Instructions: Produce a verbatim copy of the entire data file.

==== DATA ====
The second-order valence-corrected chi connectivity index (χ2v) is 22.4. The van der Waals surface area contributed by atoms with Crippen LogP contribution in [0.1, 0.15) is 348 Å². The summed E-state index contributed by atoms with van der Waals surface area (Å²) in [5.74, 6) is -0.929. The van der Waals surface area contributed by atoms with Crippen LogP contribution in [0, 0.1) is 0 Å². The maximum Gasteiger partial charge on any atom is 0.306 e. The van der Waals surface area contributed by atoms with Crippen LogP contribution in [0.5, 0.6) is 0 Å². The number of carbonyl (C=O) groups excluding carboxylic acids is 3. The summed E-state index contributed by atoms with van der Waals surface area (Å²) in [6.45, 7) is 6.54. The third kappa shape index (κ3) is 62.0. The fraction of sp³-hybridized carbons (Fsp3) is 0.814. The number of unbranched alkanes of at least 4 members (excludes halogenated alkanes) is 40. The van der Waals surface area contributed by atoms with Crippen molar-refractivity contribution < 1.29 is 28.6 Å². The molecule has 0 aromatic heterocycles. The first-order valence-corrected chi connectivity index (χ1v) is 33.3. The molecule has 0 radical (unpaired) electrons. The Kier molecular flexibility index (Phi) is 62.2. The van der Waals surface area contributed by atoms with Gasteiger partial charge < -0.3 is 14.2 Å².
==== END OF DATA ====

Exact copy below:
The second-order valence-corrected chi connectivity index (χ2v) is 22.4. The van der Waals surface area contributed by atoms with Crippen LogP contribution in [0.1, 0.15) is 348 Å². The summed E-state index contributed by atoms with van der Waals surface area (Å²) in [5.74, 6) is -0.929. The van der Waals surface area contributed by atoms with Crippen LogP contribution in [0, 0.1) is 0 Å². The maximum Gasteiger partial charge on any atom is 0.306 e. The van der Waals surface area contributed by atoms with Crippen LogP contribution in [0.5, 0.6) is 0 Å². The number of carbonyl (C=O) groups excluding carboxylic acids is 3. The summed E-state index contributed by atoms with van der Waals surface area (Å²) in [6.45, 7) is 6.54. The third kappa shape index (κ3) is 62.0. The fraction of sp³-hybridized carbons (Fsp3) is 0.814. The number of unbranched alkanes of at least 4 members (excludes halogenated alkanes) is 40. The van der Waals surface area contributed by atoms with Crippen molar-refractivity contribution < 1.29 is 28.6 Å². The molecule has 0 aromatic heterocycles. The first-order valence-corrected chi connectivity index (χ1v) is 33.3. The molecule has 0 radical (unpaired) electrons. The Kier molecular flexibility index (Phi) is 62.2. The van der Waals surface area contributed by atoms with Gasteiger partial charge < -0.3 is 14.2 Å².